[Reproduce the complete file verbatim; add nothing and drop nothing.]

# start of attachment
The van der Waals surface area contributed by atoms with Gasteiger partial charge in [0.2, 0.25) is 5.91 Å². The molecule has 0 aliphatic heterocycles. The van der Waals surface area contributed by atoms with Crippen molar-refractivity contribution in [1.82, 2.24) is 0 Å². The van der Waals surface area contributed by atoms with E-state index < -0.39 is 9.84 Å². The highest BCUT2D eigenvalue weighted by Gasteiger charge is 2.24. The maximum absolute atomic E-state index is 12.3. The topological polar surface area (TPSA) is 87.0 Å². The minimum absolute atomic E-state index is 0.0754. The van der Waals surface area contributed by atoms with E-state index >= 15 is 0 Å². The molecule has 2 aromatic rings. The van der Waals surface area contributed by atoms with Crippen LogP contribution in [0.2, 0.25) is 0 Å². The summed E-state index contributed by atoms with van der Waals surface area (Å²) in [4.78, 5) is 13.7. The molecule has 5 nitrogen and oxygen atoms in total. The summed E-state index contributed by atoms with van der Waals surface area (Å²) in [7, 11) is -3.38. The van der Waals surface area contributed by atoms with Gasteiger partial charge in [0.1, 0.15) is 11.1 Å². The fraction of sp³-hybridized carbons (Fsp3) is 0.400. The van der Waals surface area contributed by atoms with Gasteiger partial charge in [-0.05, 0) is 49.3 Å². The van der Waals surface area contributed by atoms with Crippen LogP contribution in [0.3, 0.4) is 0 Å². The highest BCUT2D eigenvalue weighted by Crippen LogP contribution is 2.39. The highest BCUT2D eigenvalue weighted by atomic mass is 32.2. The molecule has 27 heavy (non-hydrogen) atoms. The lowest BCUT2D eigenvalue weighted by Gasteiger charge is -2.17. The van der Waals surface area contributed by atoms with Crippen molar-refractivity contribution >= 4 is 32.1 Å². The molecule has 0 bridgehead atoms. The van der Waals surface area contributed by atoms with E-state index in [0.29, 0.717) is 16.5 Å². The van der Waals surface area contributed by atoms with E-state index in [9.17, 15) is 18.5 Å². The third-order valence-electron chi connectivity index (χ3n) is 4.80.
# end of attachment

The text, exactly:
The van der Waals surface area contributed by atoms with Gasteiger partial charge in [0.2, 0.25) is 5.91 Å². The molecule has 0 aliphatic heterocycles. The van der Waals surface area contributed by atoms with Crippen molar-refractivity contribution in [1.82, 2.24) is 0 Å². The van der Waals surface area contributed by atoms with E-state index < -0.39 is 9.84 Å². The highest BCUT2D eigenvalue weighted by Gasteiger charge is 2.24. The maximum absolute atomic E-state index is 12.3. The topological polar surface area (TPSA) is 87.0 Å². The minimum absolute atomic E-state index is 0.0754. The van der Waals surface area contributed by atoms with E-state index >= 15 is 0 Å². The molecule has 2 aromatic rings. The van der Waals surface area contributed by atoms with Crippen LogP contribution in [0.2, 0.25) is 0 Å². The summed E-state index contributed by atoms with van der Waals surface area (Å²) in [4.78, 5) is 13.7. The molecule has 5 nitrogen and oxygen atoms in total. The summed E-state index contributed by atoms with van der Waals surface area (Å²) in [7, 11) is -3.38. The van der Waals surface area contributed by atoms with Gasteiger partial charge in [0.1, 0.15) is 11.1 Å². The fraction of sp³-hybridized carbons (Fsp3) is 0.400. The van der Waals surface area contributed by atoms with Gasteiger partial charge in [-0.05, 0) is 49.3 Å². The van der Waals surface area contributed by atoms with Crippen LogP contribution in [0.3, 0.4) is 0 Å². The highest BCUT2D eigenvalue weighted by Crippen LogP contribution is 2.39. The highest BCUT2D eigenvalue weighted by atomic mass is 32.2. The molecule has 27 heavy (non-hydrogen) atoms. The lowest BCUT2D eigenvalue weighted by Gasteiger charge is -2.17. The van der Waals surface area contributed by atoms with Crippen molar-refractivity contribution >= 4 is 32.1 Å². The molecule has 0 bridgehead atoms. The van der Waals surface area contributed by atoms with E-state index in [0.29, 0.717) is 16.5 Å². The van der Waals surface area contributed by atoms with E-state index in [9.17, 15) is 18.5 Å². The third-order valence-electron chi connectivity index (χ3n) is 4.80.